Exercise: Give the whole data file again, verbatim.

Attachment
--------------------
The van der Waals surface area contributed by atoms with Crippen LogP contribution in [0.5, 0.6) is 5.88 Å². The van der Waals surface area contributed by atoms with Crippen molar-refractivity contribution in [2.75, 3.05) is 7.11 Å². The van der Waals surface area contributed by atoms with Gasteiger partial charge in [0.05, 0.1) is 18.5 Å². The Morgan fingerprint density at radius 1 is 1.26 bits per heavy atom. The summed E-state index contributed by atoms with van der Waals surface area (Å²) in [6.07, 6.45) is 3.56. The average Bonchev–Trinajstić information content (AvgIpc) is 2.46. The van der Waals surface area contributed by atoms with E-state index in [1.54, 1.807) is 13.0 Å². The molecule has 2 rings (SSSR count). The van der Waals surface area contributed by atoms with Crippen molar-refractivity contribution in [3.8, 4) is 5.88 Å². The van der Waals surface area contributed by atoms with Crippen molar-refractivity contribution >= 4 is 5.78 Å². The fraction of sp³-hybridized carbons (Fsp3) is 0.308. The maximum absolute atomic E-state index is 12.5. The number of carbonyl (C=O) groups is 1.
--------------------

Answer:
The van der Waals surface area contributed by atoms with Crippen LogP contribution in [0.5, 0.6) is 5.88 Å². The van der Waals surface area contributed by atoms with Crippen molar-refractivity contribution in [2.75, 3.05) is 7.11 Å². The van der Waals surface area contributed by atoms with Gasteiger partial charge in [0.05, 0.1) is 18.5 Å². The Morgan fingerprint density at radius 1 is 1.26 bits per heavy atom. The summed E-state index contributed by atoms with van der Waals surface area (Å²) in [6.07, 6.45) is 3.56. The average Bonchev–Trinajstić information content (AvgIpc) is 2.46. The van der Waals surface area contributed by atoms with E-state index in [1.54, 1.807) is 13.0 Å². The molecule has 2 rings (SSSR count). The van der Waals surface area contributed by atoms with Crippen molar-refractivity contribution in [3.8, 4) is 5.88 Å². The van der Waals surface area contributed by atoms with Crippen molar-refractivity contribution >= 4 is 5.78 Å². The fraction of sp³-hybridized carbons (Fsp3) is 0.308. The maximum absolute atomic E-state index is 12.5. The number of carbonyl (C=O) groups is 1.